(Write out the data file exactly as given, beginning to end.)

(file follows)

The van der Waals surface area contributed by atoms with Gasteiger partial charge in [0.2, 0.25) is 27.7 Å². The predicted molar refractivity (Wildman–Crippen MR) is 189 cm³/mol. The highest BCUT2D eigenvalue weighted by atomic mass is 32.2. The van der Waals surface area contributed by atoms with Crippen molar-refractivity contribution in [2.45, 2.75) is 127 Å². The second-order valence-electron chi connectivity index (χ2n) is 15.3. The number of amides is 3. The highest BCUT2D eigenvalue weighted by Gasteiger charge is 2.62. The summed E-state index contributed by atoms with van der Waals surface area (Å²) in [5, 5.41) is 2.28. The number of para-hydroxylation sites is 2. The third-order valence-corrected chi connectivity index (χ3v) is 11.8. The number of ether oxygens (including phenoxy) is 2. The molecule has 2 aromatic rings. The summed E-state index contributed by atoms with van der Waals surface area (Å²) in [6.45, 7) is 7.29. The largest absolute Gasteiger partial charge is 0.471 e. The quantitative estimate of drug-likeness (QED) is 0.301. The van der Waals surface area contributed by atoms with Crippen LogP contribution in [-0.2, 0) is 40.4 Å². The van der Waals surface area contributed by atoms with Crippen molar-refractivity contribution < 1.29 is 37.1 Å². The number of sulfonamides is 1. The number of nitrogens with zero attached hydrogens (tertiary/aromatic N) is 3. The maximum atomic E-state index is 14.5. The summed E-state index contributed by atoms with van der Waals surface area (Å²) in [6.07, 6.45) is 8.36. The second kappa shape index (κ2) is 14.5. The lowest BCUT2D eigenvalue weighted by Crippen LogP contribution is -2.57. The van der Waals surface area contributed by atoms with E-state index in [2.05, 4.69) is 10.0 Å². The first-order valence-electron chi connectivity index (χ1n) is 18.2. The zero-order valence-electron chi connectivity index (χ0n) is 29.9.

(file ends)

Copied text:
The van der Waals surface area contributed by atoms with Gasteiger partial charge in [0.2, 0.25) is 27.7 Å². The predicted molar refractivity (Wildman–Crippen MR) is 189 cm³/mol. The highest BCUT2D eigenvalue weighted by atomic mass is 32.2. The van der Waals surface area contributed by atoms with Crippen molar-refractivity contribution in [2.45, 2.75) is 127 Å². The second-order valence-electron chi connectivity index (χ2n) is 15.3. The number of amides is 3. The highest BCUT2D eigenvalue weighted by Gasteiger charge is 2.62. The summed E-state index contributed by atoms with van der Waals surface area (Å²) in [5, 5.41) is 2.28. The number of para-hydroxylation sites is 2. The third-order valence-corrected chi connectivity index (χ3v) is 11.8. The number of ether oxygens (including phenoxy) is 2. The molecule has 2 aromatic rings. The summed E-state index contributed by atoms with van der Waals surface area (Å²) in [6.45, 7) is 7.29. The largest absolute Gasteiger partial charge is 0.471 e. The quantitative estimate of drug-likeness (QED) is 0.301. The van der Waals surface area contributed by atoms with Crippen LogP contribution in [-0.2, 0) is 40.4 Å². The van der Waals surface area contributed by atoms with Crippen molar-refractivity contribution < 1.29 is 37.1 Å². The number of sulfonamides is 1. The number of nitrogens with zero attached hydrogens (tertiary/aromatic N) is 3. The maximum atomic E-state index is 14.5. The summed E-state index contributed by atoms with van der Waals surface area (Å²) in [6.07, 6.45) is 8.36. The second kappa shape index (κ2) is 14.5. The lowest BCUT2D eigenvalue weighted by Crippen LogP contribution is -2.57. The van der Waals surface area contributed by atoms with E-state index in [2.05, 4.69) is 10.0 Å². The first-order valence-electron chi connectivity index (χ1n) is 18.2. The zero-order valence-electron chi connectivity index (χ0n) is 29.9.